In addition to PMR and deep breathing, it has been reported that the effects of PMR can be shaped by patient characteristics that influence the effectiveness of interventions, such as active involvement, guided instructions, providing a source of distraction, stimulating relaxation, individual abilities and preferences, and pain qualities.[33] In some systematic reviews, PMR reduced anxiety levels associated with other CTs, but few studies have shown improvements in QOL by PMR alone.[34] No studies have investigated the effects of deep-breathing therapy on the QOL of cancer survivors after active treatment. For patients who used either music therapy, PMR, or deep-breathing exercises, without considering what suited them, it should be noted that different effects could have been obtained from the use of a form of CT on QOL that is better suited to patients. The discussions in these reports suggest that maintenance and improvement of QOL, especially for the mental aspect of cancer survivors, might be possible when implementing favorable CTs, considering patient differences, such as personality and psychosocial state. Thus, it might have been necessary to confirm whether the CTs were performed accurately and continuously and consider what CT best suited the patients.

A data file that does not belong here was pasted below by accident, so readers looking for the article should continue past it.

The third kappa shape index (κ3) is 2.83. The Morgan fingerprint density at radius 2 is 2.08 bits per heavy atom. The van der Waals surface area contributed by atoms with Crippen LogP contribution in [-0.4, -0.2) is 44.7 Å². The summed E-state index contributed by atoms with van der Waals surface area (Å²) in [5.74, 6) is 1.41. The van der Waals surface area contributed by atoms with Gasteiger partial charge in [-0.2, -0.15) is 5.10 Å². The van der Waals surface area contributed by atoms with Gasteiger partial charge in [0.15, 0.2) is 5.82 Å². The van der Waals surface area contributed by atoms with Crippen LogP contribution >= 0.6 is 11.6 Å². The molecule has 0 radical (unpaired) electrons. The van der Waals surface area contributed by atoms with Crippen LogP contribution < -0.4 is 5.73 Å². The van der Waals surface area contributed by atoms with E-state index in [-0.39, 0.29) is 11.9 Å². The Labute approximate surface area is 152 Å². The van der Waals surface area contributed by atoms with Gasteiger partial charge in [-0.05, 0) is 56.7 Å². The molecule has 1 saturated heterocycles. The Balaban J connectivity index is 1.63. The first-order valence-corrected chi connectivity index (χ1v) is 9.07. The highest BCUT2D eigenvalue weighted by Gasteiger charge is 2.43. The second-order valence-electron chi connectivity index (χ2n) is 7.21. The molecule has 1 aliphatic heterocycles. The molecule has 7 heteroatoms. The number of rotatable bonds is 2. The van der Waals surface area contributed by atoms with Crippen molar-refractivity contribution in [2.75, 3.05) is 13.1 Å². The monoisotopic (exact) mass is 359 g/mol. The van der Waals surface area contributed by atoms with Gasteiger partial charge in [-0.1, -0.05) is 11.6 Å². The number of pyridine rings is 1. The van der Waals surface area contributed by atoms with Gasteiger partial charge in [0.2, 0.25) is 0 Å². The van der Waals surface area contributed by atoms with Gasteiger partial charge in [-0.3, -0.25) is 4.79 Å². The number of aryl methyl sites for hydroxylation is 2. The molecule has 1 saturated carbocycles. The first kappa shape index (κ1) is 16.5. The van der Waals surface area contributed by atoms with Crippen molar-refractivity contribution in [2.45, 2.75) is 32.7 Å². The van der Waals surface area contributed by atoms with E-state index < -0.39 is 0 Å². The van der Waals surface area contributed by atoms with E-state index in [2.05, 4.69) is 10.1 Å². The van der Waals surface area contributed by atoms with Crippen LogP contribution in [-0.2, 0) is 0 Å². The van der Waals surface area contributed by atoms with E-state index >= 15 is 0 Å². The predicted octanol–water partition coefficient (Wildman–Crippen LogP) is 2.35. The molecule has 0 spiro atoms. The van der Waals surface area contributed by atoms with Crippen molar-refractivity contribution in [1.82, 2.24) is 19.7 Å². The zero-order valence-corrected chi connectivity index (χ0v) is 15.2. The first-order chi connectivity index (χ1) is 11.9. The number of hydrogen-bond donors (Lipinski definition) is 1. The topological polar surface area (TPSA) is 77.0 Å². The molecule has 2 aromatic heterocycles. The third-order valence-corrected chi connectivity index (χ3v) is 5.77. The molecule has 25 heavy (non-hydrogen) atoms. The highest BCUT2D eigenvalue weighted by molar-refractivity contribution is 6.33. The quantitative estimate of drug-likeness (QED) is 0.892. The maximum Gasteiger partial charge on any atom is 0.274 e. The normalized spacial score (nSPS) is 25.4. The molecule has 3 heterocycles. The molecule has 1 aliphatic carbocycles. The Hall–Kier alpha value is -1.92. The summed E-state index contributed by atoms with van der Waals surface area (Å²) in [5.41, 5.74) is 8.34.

Moreover, the small sample size in relation to the 36 dropouts in this study may be another possible reason why the CTs did not improve QOL. The estimated sample size was 84 participants per group. The high attrition rate of the study greatly reduced the sample size, which may have affected the ability to detect a difference in the outcomes between the two groups. Thus, a larger sample size may be needed to determine the effects of CT as a mind–body practice on QOL.